What is Time Taking From You, Part 2

In July 2013 I posted this article and it has become very relevant again due to many of my clients and friends feeling overwhelmed by time management. I’ve added on to it, and I hope this helps anyone out there who feels time is their enemy.

To most of us, the passage of time is always changing. While time flies when you’re having run, it also ticks by with excruciating slowness when we are impatient for the future to arrive. Which begs the question: do we manipulate time with our perspectives, or does time manipulate our emotional state? There’s no correct answer to that except to say (as all scientifically minded people will tell you) time is a constant – it does not change in speed or value.

time-management

There are those who strongly control time. They manage time in precise increments, being never late, always aware of how long they’ve spent at any chore or event, and place high value on how much they can get done within time.

Then there are others who allow time to float in and out of their consciousness. They use it when they need it, begrudgingly follow it when it is imposed upon them, but in general, prefer to be blissfully unaware of time. These are the types that are chronically late, and despite their good intentions, rarely get all their desired goals/chores done.

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Which ever time-personality type you are, you might want to consider what is time taking from you? If you have such a tight (and restrictive) grip on your time, you’re likely not open to the joys of spontaneity. A lot of wonderful life moments happen in between planned situations, and those are little jewels you don’t want to miss. Being flexible enough to go with the flow when life says hey, go this way will often reward you with positive “ah-ha” experiences.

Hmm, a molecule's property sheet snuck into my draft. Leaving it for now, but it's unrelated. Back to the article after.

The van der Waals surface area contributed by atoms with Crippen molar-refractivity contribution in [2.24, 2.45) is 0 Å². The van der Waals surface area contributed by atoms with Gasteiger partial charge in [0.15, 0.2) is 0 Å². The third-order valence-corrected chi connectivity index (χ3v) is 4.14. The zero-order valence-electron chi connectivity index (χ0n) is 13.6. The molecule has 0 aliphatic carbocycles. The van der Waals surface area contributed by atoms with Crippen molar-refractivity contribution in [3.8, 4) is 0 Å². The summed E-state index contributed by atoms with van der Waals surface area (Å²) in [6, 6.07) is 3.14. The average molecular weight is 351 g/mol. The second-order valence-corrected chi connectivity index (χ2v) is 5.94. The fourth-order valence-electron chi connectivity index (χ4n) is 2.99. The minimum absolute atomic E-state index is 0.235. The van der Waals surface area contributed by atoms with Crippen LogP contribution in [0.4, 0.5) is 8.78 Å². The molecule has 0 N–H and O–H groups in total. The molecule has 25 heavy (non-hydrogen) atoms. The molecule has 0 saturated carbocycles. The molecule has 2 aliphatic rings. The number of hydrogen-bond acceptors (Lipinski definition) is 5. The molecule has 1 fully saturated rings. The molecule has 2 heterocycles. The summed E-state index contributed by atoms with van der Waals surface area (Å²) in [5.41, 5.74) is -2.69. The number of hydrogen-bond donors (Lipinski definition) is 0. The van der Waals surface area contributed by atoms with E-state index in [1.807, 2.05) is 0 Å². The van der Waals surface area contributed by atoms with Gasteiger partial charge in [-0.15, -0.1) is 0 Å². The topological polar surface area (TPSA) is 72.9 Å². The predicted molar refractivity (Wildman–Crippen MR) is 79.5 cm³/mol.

Conversely, if you are so resistant to managing your time with a little more structure, you will find a lot of events and moments are missed because you were late, or too far behind in achieving things you truly wanted to achieve/see/experience. Being a touch more organized with your day will allow you more time in the long run – time to enjoy being fully lost in the moment, and enjoying every non-minute of it!

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Time is a constant, but it is also tool we can use to get the most out of our time in this life. So here are a few tips you can utilize to either manage your time more effectively or loosen up on your fierce grip of every minutia:

Prioritize no more than three must do’s for each day (i.e., eating at regular intervals, 30-minutes of exercise, and an hour of game play with the children)

Set your clocks five minutes fast, and set your alarm 5 minutes earlier than normal. You’d be surprised at how these little manipulations of time will allow you to possibly be on time, while still padding for the habitual “delaying distractions” that plague the more free spirited types.

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Plan for (schedule) at least one period of time per week (an hour or an afternoon, etc.) where you have nothing planned except to play, or be with a loved one, or hit the great outdoors for the purposes of just being.

If more structure is needed in your time management: make a chart of the must-do’s, have-to’s and want-to’s and once they are placed in an outline form that you feel is follow-able – follow it!

Over-planning

If less structure is your desire: make a commitment to yourself that once a day you’ll do something completely spontaneous and even frivolous. It can be five minutes or an hour, but telling your overly-compartmentalized brain that there’s a time period with nothing to do but go with the flow will actually rejuvenate your energy for the rest of your jam-packed day/week.

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Play around with these concepts, and please let me know what works for you and what discoveries come from these experiments. Remember, time is not against you, but it can take away a lot from your life if you let it.

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